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Auction Rate Securities Brokers "Lie"

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Miami, FLLike many other people who purchased auction rate securities, David S. (not his real name) says he was lied to about the liquidity of his investment. Investors say they were told that there was a solid auction rate securities market, based on which they purchased the securities. However, they learned too late that the auction rate securities were not at all guaranteed—and they lost access to a lot of money in the process.

Insurance Broker"I purchased auction rate securities from Schwab & Company after they solicited me in November 2007," David says. "The people who sold me the securities indicated to me that these type of securities, which were Jefferson County Alabama Sewer System Bonds, were insured and equivalent in liquidity to a money market fund.

"With that assurance and those representations, I purchased them in the amount of $250,000. As it has turned out, the person or persons at Schwab who sold me these securities later informed me that the auction—which I don't know much about—failed and the bonds were illiquid, meaning I could not sell them as was represented. To this day, I have not received any of my principle.

"I was told they were insured but there's nothing I can do. I've heard that there may be a website for a secondary market for the securities, but they are offering very little. Schwab won't do anything at all. They have offered me nothing for the securities.

"This was my first time, ever, with auction rate securities. People should stay away from them. The brokers lie. I've lost $250,000."

Problems with auction rate securities are far-reaching, with some companies now ordered to pay fines related to the marketing of those securities. Recently, Wachovia Securities was ordered to pay a $50 million fine for misleading investors about the safety of auction rate securities. In addition to that, the company said it would pay over $8.5 billion to investors who lost money in the auction rate securities market. According to the Texas Securities Commissioner, Wachovia told investors that they could access their money at any time, when in truth, the securities were long-term bonds that could only be sold via auction. When the auctions failed, there was no way to access the money.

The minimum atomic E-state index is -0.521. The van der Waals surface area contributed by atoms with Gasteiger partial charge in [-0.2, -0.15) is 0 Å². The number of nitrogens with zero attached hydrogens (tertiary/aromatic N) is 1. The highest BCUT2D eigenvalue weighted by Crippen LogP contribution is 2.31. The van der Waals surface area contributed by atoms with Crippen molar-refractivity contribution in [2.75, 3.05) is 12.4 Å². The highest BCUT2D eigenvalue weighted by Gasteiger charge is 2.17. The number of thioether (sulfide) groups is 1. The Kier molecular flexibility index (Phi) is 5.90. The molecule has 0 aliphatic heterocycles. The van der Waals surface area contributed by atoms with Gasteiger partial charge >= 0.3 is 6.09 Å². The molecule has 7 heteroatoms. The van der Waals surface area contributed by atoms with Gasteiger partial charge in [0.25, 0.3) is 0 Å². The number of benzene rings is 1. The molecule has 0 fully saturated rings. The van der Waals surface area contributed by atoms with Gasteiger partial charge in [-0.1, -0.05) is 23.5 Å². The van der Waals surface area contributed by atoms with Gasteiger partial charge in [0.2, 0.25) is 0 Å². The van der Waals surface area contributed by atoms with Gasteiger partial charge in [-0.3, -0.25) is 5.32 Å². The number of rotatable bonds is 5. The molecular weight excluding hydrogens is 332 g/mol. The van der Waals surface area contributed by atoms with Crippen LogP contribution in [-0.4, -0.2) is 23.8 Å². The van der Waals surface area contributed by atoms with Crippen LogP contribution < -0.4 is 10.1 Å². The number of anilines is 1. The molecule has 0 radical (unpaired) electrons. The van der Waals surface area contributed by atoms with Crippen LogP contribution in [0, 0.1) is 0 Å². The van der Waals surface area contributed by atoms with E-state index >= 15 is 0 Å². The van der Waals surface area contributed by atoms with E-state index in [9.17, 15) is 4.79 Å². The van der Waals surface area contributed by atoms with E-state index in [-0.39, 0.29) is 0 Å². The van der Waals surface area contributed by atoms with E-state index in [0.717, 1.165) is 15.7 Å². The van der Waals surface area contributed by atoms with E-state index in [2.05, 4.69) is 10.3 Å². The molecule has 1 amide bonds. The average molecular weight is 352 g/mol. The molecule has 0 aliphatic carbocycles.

Meanwhile, Bank of America faces a lawsuit filed by CareerBuilder LLC, alleging it has $32.5 million in auction rate securities that it cannot sell because the market is frozen. The lawsuit alleges that CareerBuilder, an online job-search company, was told that the securities were safe and highly liquid when they were not. CareerBuilder is asking the court to nullify the original transaction and return the money invested in the auction rate securities.

A major problem with the auction rate securities is that investors whose money is frozen in the securities are missing out on other opportunities because they cannot access their money. They may need that money for things such as real estate transactions, business start-up costs or even college payments but they are unable to complete the transactions because their money is frozen.

Investors in auction rate securities are therefore losing out twice: first, because they cannot access their money and second, because they lose out on other opportunities and often face penalties for their inability to close on financial transactions.

Bank of America did buy back auction rate securities from investors who had accounts that were less than $15 million ($25 million for charities). However, investors with more than $15 million were left out of the settlements and have still been unable to access their money.

These investors are now filing lawsuits and arbitrations against the financial firms that sold them the auction rate securities, alleging they were misled about the safety and liquidity about those investments.



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